A Facebook group has popped up working to organize a reunion of servicemen who served on the Naval Air Station in Bermuda. The group was the brainchild of Platoon Sergeant Jesse L. Medford, who served in Bermuda in the 1990′s.
The group seeks to elect officers and start planning a reunion for September 2010 in Myrtle Beach, and possibly one in Bermuda for 2011. They would appreciate anyone who can assist passing on the information to anyone they know who may have served in Bermuda.
Brief History of the American Base
Prior to American entry into World War II in 1941, the British Government promised 99-year rent free land rights in a number of British territories in exchange for 50 naval ships.
In addition to Bermuda; Bahamas, Jamaica, St. Lucia, Trinidad, Antigua and Guyana also had land transferred by the UK in return for 50 US Navy destroyers
As Bermuda had not been party to the agreement, the arrival of US engineers in 1941 surprised many Bermudians. The US engineers begin surveying the island planning to take over most of the West End. Frantic protests by the Governor and local politicians led to those plans being revised.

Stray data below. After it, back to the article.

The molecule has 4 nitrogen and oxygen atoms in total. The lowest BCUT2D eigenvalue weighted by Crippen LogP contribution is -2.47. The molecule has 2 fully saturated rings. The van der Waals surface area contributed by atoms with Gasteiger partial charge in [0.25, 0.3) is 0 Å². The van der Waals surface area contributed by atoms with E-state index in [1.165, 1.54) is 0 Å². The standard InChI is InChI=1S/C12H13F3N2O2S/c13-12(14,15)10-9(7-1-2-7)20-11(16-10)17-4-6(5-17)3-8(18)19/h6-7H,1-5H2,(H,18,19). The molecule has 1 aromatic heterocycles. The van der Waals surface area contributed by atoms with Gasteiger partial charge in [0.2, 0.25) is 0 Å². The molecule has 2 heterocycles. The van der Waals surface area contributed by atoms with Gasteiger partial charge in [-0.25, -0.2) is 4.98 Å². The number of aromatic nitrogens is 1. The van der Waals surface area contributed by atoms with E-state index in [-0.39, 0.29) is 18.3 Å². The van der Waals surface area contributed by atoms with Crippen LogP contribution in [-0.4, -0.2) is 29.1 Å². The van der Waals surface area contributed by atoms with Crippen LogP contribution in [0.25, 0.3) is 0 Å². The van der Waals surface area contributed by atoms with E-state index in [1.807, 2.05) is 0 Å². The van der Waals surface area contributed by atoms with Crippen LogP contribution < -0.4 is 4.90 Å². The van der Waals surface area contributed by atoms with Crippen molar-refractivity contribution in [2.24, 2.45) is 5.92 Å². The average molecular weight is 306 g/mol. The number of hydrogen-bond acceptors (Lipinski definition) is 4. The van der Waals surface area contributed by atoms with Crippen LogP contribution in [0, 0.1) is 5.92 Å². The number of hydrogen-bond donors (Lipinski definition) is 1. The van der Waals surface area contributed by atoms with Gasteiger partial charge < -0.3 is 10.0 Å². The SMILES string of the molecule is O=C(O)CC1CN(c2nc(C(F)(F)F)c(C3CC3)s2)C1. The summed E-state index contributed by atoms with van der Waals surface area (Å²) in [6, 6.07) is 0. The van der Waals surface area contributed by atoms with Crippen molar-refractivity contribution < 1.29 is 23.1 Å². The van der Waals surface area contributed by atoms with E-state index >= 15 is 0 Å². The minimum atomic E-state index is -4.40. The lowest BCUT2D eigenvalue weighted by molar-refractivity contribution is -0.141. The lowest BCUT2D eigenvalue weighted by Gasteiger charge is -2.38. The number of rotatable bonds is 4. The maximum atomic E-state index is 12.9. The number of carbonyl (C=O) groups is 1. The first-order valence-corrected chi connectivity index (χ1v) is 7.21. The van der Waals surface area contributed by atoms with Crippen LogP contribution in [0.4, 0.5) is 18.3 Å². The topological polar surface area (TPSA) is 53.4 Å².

During the Cuban Missile Crisis, the base was used to operate reconnaissance flights tracking Soviet shipping in the Atlantic, and it was habitually used for anti-submarine patrols through the years. By 1995, the range of submarine-launched ballistic missiles had increased that Soviet submarines no longer found it necessary to come within range of Bermuda-based patrol aircraft in order to strike their targets in the USA.
Both bases were closed in September 1995 [as were the British and Canadian bases], and the lands were formally returned to the Government and people of Bermuda in 2002. Before leaving in 1995, the United States military had occupied more than 10 percent of Bermuda.
The Stars and Stripes were officially lowered on June 2, 1995, as a lone trumpeter played “Taps.” The flag was handed to the last base Commanding Officer, Captain Timothy Bryan.